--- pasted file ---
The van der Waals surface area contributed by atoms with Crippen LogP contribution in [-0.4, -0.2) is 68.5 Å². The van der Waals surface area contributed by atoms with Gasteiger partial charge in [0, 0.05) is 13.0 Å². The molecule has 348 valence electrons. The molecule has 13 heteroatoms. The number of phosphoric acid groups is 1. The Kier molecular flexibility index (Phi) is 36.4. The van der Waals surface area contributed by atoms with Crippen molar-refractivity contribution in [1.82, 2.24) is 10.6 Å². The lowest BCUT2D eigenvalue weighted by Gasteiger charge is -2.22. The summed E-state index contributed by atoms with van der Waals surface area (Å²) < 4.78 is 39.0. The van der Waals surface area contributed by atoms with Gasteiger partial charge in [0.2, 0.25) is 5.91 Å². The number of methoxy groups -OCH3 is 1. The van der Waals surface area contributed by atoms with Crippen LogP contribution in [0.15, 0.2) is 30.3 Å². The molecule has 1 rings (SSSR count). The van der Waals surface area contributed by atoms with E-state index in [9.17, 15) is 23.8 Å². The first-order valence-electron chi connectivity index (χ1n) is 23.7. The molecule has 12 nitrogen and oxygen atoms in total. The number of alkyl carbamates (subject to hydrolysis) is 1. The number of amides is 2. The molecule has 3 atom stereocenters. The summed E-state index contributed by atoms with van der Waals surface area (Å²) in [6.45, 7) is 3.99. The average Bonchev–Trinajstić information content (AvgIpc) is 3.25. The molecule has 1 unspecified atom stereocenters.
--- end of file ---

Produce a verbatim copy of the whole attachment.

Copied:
The van der Waals surface area contributed by atoms with Crippen LogP contribution in [-0.4, -0.2) is 68.5 Å². The van der Waals surface area contributed by atoms with Gasteiger partial charge in [0, 0.05) is 13.0 Å². The molecule has 348 valence electrons. The molecule has 13 heteroatoms. The number of phosphoric acid groups is 1. The Kier molecular flexibility index (Phi) is 36.4. The van der Waals surface area contributed by atoms with Crippen molar-refractivity contribution in [1.82, 2.24) is 10.6 Å². The lowest BCUT2D eigenvalue weighted by Gasteiger charge is -2.22. The summed E-state index contributed by atoms with van der Waals surface area (Å²) < 4.78 is 39.0. The van der Waals surface area contributed by atoms with Gasteiger partial charge in [0.2, 0.25) is 5.91 Å². The number of methoxy groups -OCH3 is 1. The van der Waals surface area contributed by atoms with Crippen LogP contribution in [0.15, 0.2) is 30.3 Å². The molecule has 1 rings (SSSR count). The van der Waals surface area contributed by atoms with E-state index in [9.17, 15) is 23.8 Å². The first-order valence-electron chi connectivity index (χ1n) is 23.7. The molecule has 12 nitrogen and oxygen atoms in total. The number of alkyl carbamates (subject to hydrolysis) is 1. The number of amides is 2. The molecule has 3 atom stereocenters. The summed E-state index contributed by atoms with van der Waals surface area (Å²) in [6.45, 7) is 3.99. The average Bonchev–Trinajstić information content (AvgIpc) is 3.25. The molecule has 1 unspecified atom stereocenters.